When I first started at university, the first thing that I was told was where the UniBar was, what the best drink was and how intoxicated everyone gets during Orientation week. At the time, I didn’t question why drinking was pushed so heavily on me, I just assumed that’s what everyone did, so that’s what I needed to do. But why was I pressured to drink? Why does everyone get so drunk during this week compared to other weeks? Why is there such an expectation? These questions sparked the idea for my research proposal.
For my research proposal I am going to do an analysis on the social pressures and expectations of alcohol consumption, specifically regarding university students. Through this proposal, I aim to discover whether or not students feel a social obligation or pressured to drink alcohol at places such as:
- Social areas e.g UniBar
- University events
Furthermore, I want to understand why students in particular have such an expectation to drink at university, and where this behavior and expectation stems from.
Why Is This Research Important?
This topic in particular needs to be researched now more than ever due to the presence and access to alcohol being virtually everywhere. Furthermore, the stress, anxiety and need for social interaction for individuals to fit in, alcohol is often used as a way to help or is an excuse for students, especially when first transitioning into university life. Finally, this topic is achievable due to alcohol being such a prominent part of university life, (university events e.g ‘Garden Party’, clubbing, UniBar) many students are presented the opportunity to drink on a daily basis, giving my research topic a large audience.
The article ‘Wonderland and the rabbit hole: A commentary on university students’ alcohol use during first year and the early transition to university’ by Riordan, Benjamin reiterates that the first weeks of university are plagued with stress, change and uncertainty. Furthermore, the article also focuses on the need for research on this topic as it states “the first few weeks of the university experience present an important yet understudied opportunity for alcohol misuse prevention.” (Riordan 2018). Additionally, the article focuses specifically on orientation week at various universities, stating that during this time student’s have a heavily increased rate of drinking alcohol, between 14-26 drinks across the week) which is a significant increase from their drinking habits prior to university (Riordan 2018).
Roberson, Anjela’s article ‘Peer, social media, and alcohol marketing influences on college student drinking’ investigates the pressure that peers put on student’s in regards to alcohol consumption. For her research, she interviewed 682 college students, aged 18-22. Her research led her to discover that many students were likely to offer and encourage drinking more than any other demographic due to it becoming a norm within university life (Roberson 2017). The study also delved into the relationship between alcohol and social media and how this can further influence students. It was found that many students, specifically men post pictures of themselves consuming alcohol and displaying drunken behavior and the response to these posts were generally well received (Roberson 2017). To further build on the previous article by Riordan, Roberson’s article states that “Another study found that first-year college students’ exposure to alcohol-related content via social media during the first six weeks of college predicted drinking six months later, even after accounting for current alcohol use and alcohol use by close friends.” (Roberson, 2017, n.p.)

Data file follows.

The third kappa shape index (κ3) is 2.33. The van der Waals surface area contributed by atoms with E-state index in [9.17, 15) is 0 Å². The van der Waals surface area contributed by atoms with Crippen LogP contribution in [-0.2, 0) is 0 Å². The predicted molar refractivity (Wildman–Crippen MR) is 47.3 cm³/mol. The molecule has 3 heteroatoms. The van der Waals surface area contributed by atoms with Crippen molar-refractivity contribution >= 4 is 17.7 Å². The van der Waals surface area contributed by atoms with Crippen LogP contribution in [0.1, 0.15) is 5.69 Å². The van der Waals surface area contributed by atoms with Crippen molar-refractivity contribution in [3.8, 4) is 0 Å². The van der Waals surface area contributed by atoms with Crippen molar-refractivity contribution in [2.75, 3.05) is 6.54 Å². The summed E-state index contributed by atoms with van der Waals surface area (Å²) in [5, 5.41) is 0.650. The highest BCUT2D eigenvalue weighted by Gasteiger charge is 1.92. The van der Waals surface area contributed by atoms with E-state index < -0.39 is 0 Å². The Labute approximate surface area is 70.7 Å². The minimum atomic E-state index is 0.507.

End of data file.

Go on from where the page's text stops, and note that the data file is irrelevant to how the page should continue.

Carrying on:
Both these articles show that university students are more likely to consume alcohol because of peer or social pressure out of any demographic. The stress and confusion of the first weeks and the expectations of orientation week sway students to drink alcohol out of a social expectation, whether needed or not. Additionally, due the our generation having access to social media, the presence of alcohol in media is more abundant than ever.
Riordan, Benjamin C., and Kate B. Carey. “Wonderland and the Rabbit Hole: A Commentary on University Students’ Alcohol Use during First Year and the Early Transition to University.” Drug and Alcohol Review
38, no. 1 (2019): 34–41. https://doi.org/10.1111/dar.12877
viewed 22 March 2019
Roberson, Angela A., Cliff McKinney, Courtney Walker, and Ashley Coleman. “Peer, Social Media, and Alcohol Marketing Influences on College Student Drinking.” Journal of American College Health
66, no. 5 (July 4, 2018): 369–79. https://doi.org/10.1080/07448481.2018.1431903
viewed 22 March 2019